Can we think of a white collared job while working on tough projects in hard and harsh environment? Does management finesse and “corporate styles” vanish on projects which have nothing to offer other than hardship and toil. Does construction require “management”, “strategy” and “grey matter superiority”. Well not really?


Construction has always been the forte of the brave, rugged and the rough. What will an MBA graduate from an elite institution do on a construction site, won’t he be a misfit, a round peg in a square hole, a bolt from the blue. Isn’t management education required only to sell insurance, credit cards or biscuits.


It’s quite hard to see a management graduate standing on a site staring at a concrete batching plant and thinking what is so great about this machine and what management concept can be applied on this dead machine. Is it even worthwhile to think about such things or just a waste of time? Then he realizes that he had heard of something called Supply Chain Management while he was half-heartedly pursuing his MBA programme. He then tries to corelate what this concept could possibly do in the management of a project. First, he thought “how much” this can produce so he went to the Batching Plant operator and asked him this question. The batching plant operator who was a class 4 dropout told him that it’s not “how much” it “how much concrete”. The MBA graduate realized that this machine is there to produce something called concrete, so what's so great about that material. It seemed very insignificant to him, he let it rest there.


While the MBA graduate walked disinterested on the site he saw two men engaged in a fist fight. One of them was, what people referred to him as a shuttering contractor and the other was the site engineer. They were on top of their voice, fighting over something very important. The MBA graduate gathered his courage and went closure to listen to what was the bone of contention. He overheard three words, concrete, concrete and concrete. He was stunned as to why these men were fighting on something so insignificant as concrete. What was so critical that they came down to a fist fight, he wondered.


With his confused state of mind and hot sun grilling him through, he entered an untidy office with drawings littered, samples of building materials lying around, some weird charts with colored bars on pin up boards, a person using something like an extendable scale drafting lines on a drawing board and to top it all a person shouting at the top of his voice, “ can someone give me the inventory and labor report for today?” The MBA graduate now seems lost and deranged, he feels that this place is a replica of hell as everything seems to be in a chaos, he is in the wrong place. While he is thinking and is about to run from the place, a soft hand lands on his shoulder with a strong voice saying, “can I help you son”. The MBA graduate feels comforted seeing an old man and says that I have been in the place for the last four hours and my experience is horrible. What is this place, I just see heavy machinery, angry people, hear shouts and no one responds to me even when they see me? To this the old man says that this is a temple of creation; the machinery are the tools, the people are the medium and the drawings are the scriptures. If you understand them you create wonders, if you don’t then they are just too heavy to tackle.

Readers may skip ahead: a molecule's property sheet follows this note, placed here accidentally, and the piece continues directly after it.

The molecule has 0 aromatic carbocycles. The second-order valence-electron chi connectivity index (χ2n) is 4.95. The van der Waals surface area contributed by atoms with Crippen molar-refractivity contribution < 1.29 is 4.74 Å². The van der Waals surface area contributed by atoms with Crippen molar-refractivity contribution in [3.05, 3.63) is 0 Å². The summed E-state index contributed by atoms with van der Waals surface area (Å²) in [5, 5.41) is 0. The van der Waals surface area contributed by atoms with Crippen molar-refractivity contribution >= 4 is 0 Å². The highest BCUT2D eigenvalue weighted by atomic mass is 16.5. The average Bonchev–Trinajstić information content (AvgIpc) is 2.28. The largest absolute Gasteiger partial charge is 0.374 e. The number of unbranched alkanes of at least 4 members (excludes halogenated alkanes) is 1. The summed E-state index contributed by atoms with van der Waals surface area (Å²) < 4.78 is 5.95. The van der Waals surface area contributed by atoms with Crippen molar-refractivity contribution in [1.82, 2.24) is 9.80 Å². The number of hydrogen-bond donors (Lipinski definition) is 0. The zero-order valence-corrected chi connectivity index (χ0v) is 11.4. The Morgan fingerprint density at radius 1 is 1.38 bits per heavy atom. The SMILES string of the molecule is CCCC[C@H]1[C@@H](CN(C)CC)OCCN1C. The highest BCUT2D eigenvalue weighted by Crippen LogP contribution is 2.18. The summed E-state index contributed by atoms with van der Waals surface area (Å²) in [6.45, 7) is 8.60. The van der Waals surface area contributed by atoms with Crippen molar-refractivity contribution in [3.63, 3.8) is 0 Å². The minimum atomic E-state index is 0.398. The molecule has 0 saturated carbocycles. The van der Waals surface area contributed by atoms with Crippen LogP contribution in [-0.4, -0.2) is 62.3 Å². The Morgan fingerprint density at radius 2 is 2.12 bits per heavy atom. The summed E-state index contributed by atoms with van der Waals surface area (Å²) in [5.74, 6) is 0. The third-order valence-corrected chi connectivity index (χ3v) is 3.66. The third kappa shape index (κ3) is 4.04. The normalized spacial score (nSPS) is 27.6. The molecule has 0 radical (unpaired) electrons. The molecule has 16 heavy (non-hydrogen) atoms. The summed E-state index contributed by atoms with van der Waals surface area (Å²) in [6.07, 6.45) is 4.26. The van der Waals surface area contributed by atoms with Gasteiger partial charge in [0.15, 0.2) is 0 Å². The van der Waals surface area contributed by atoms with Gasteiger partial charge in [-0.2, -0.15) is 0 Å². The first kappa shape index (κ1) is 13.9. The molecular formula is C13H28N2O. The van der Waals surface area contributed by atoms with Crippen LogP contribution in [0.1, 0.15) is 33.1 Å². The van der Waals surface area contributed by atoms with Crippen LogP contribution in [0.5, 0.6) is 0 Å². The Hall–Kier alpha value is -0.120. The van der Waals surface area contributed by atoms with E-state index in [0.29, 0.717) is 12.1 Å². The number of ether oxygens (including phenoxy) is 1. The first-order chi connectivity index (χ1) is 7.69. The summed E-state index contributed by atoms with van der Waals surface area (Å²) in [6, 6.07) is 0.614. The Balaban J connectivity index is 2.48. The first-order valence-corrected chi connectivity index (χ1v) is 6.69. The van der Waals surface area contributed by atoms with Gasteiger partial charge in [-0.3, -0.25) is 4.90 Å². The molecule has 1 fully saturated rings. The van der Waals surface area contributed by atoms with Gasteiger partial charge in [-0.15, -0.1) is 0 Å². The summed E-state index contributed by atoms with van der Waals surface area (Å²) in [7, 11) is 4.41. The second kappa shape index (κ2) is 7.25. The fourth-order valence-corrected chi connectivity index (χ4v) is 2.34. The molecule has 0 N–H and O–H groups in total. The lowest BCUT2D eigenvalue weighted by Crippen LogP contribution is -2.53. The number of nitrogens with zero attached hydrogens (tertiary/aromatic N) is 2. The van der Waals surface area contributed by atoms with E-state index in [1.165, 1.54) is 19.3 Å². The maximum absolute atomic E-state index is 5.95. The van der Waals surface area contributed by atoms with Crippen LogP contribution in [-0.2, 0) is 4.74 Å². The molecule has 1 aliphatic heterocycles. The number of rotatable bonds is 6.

On hearing this the MBA graduate got interested in this philosophy, he asked the Old man that what is the possible use of bringing a young MBA like me here. I think I am too educated to spend my precious life here, what will I achieve. To this the old man replied, can you name the Seven wonders of the world. The MBA graduate started thinking and realized that all of them were structures constructed by humans. Now he seemed more interested in the words of the old man, he asked why the two men were fighting back there and that too for concrete. The Old man said, they were fighting for concrete because that is the slowest activity in the project and the costliest too, so if they delay that activity or waste material then their profits will get hit. The MBA graduate quickly corelated this to his lessons on Finance Management. The old man said whatever you see happening on site is either cost, cost value of time or cost of space. There is money everywhere but not in the form of currency. 


The MBA graduate jumped in discovery and realized that the old man is talking about planning, organizing, directing and people management. He also realized that management of unknowns which he in MBA had read as risk was managed by loud retorts and bar charts. As the evening started to grow on the MBA graduate he realized that all what he learned in MBA (and a little more) was visible around him in great clarity and in just one day. He thought to himself what a classroom this is, just fantastic.

Well now you must be thinking who this young MBA graduate is, this will be YOU. And who possibly is this old man, well that is RICS and who is the site, The Built Environment.

Come to RICS, experience Construction knowledge, the way you would not have perceived it ever!